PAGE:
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Extracting EMail Addresses From a Document or String

By , 18 Jul 2003
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Introduction

This project shows how to extract email addresses from a document or string.

Background

I was listening to the most recent .NET Rocks where Carl Franklin mentioned an exercise he had in a class that asked the attendees to extract email addresses from a string. He said that the exercise took some people a couple hours to complete using VB 6.0 but I was just working with the System.Text.RegularExpressions namespace and I thought this would be quite easy in .NET.

Using the code

The sample application will open a Word Document, Rich Text Document, or Text File and give you all the email addresses contained within. It uses Word (late-bound so it's version independant) to open the .DOC or .RTF files.

The heart of the sample application is the method listed below. It uses the Regex.Matches method to search the string for matches to the regular expression provided. You then just need to enumerate the returned MatchCollection to extract the email addresses.

Perhaps the biggest challenge is to construct the proper regular expression for the search. I went to The Regular Expression Library to search for the one used here.

Imports System.Text.RegularExpressions
'.......................

Private Function ExtractEmailAddressesFromString(ByVal source As String) _
        As String()
    Dim mc As MatchCollection
    Dim i As Integer

    ' expression garnered from www.regexlib.com - thanks guys!
    mc = Regex.Matches(source, _ 
        "([a-zA-Z0-9_\-\.]+)@([a-zA-Z0-9_\-\.]+)\.([a-zA-Z]{2,5})")
    Dim results(mc.Count - 1) As String
    For i = 0 To results.Length - 1
        results(i) = mc(i).Value
    Next

    Return results
End Function

License

This article has no explicit license attached to it but may contain usage terms in the article text or the download files themselves. If in doubt please contact the author via the discussion board below.

A list of licenses authors might use can be found here

About the Author

Rob Windsor
Web Developer
Canada Canada
Rob Windsor is an independent consultant and mentor based in Toronto, Canada. Rob focuses on the development of custom business applications using Microsoft technologies and is also an instructor for Learning Tree International where he teaches many of the courses in the .NET curriculum. Rob is a regular speaker at User Group meetings in the Toronto area and is President of the Toronto Visual Basic User Group (www.tvbug.com). Rob has been recognized as a Microsoft Most Valuable Professional (MVP) for his involvement in the developer community.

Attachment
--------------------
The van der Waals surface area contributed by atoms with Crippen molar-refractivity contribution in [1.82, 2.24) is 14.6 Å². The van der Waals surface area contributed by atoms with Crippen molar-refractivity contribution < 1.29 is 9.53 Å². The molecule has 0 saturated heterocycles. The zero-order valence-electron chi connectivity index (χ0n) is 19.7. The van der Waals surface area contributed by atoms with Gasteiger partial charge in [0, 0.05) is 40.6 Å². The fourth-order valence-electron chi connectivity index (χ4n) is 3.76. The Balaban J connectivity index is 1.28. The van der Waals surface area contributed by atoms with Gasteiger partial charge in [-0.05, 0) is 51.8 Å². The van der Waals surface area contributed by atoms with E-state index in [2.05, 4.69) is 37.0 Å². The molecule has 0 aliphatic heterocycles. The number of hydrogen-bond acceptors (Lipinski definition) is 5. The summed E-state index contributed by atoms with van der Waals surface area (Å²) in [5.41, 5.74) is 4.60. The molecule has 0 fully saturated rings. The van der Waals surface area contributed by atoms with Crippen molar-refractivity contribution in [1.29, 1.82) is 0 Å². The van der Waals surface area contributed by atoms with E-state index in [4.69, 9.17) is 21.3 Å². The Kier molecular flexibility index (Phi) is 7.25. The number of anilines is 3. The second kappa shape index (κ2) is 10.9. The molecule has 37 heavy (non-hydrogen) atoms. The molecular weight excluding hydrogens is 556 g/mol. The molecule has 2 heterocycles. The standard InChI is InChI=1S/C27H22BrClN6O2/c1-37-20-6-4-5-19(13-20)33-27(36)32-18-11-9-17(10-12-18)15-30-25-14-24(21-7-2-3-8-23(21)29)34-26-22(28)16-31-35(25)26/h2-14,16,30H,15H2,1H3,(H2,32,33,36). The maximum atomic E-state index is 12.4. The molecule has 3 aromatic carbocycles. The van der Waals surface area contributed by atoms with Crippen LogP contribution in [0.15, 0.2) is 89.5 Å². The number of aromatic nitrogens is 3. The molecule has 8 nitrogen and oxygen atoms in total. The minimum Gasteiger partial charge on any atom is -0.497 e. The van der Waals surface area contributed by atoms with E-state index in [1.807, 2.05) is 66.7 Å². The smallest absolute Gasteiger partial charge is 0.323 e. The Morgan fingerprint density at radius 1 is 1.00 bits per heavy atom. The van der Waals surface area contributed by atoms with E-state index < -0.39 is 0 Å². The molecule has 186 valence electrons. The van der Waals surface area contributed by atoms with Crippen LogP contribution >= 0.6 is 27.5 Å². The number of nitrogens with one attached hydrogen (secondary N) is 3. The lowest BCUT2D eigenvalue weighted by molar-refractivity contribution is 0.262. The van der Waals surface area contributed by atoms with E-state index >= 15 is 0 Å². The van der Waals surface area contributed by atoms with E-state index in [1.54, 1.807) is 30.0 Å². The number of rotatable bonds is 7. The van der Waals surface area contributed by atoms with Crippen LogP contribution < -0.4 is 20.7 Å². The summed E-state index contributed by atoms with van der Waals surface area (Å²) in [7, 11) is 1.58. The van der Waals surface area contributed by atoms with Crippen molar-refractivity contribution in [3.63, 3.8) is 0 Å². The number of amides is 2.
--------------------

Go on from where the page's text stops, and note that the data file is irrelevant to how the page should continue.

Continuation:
Comments and Discussions

 
GeneralMy vote of 5 PinmemberMushtaque Nizamani18-Sep-10 12:46 
QuestionHow can I extract all emails of body email ?? Pinmemberalhambra-eidos21-Oct-08 11:15 
GeneralIts amazing!! Pinmemberwmhp115-Apr-07 15:17 
Generalit helps to make utility to search for string in word file Pinmemberdigitaldxb12-Mar-07 22:39 
GeneralJust what I was looking for! Pinmemberfredde_d26-Feb-07 2:14 
Generalthanks a bunch Pinmemberkalai_venkatesh20-Jan-06 1:47 
GeneralJust What I Was Looking For PinmemberGuru77777-Dec-05 9:19 
GeneralLegitimate Use PinsussAnonymous17-Sep-04 1:31 
GeneralGood code snippet PineditorNishant S17-Sep-03 19:40 
GeneralMotivation for the article PinmemberRob Windsor22-Jul-03 15:56 
This article was motivated by the piece of sample code listed which was in turn motivated by a part of a discussion on .NET RocksThe host, Carl Franklin, mentioned that he had given attendees to one of his courses an exercise that involved extracting email addresses from a flat file and that it took most of the people an hour or more to complete the task.
 
I had just been working with the classes in System.Text.RegularExpressions and read Dan Appleman’s eBook on Regular Expressions and it occurred to me that this would be almost trivial in .NET. So, as an exercise for myself and to prove my assumption correct I went about writing the routine presented in the article and then the sample application provided for download. The whole process took less than half-an-hour, most of which was consumed trying to find the appropriate search pattern for the call to Regex.Matches.
 
After completing this process I though someone else might find this work helpful or interesting so I decided to post it. I didn’t create the code to help someone in his or her spamming efforts. I hate Spam just as much as the next person, probably even more. I was just enthusiastic to find another area where .NET makes something easy that used to be much harder and I wanted to share what I’d found.

 
====
Rob Windsor
G6 Consulting
Toronto, Canada
GeneralRe: Motivation for the article PinmemberRichard Day22-Jul-03 22:12 
GeneralRe: Motivation for the article Pinmembervsabhi5-Apr-10 6:04 
QuestionLegitimate Uses? PinmemberRichard Day22-Jul-03 5:43 
AnswerRe: Legitimate Uses? PinsussAnonymous22-Jul-03 14:46 
GeneralRe: Legitimate Uses? PinmemberRichard Day22-Jul-03 22:06 
AnswerRe: Legitimate Uses? PinmemberGavin Harriss14-Dec-05 6:40 
GeneralBoo, and perhaps.... hiss... PinsussAnonymous21-Jul-03 12:00 

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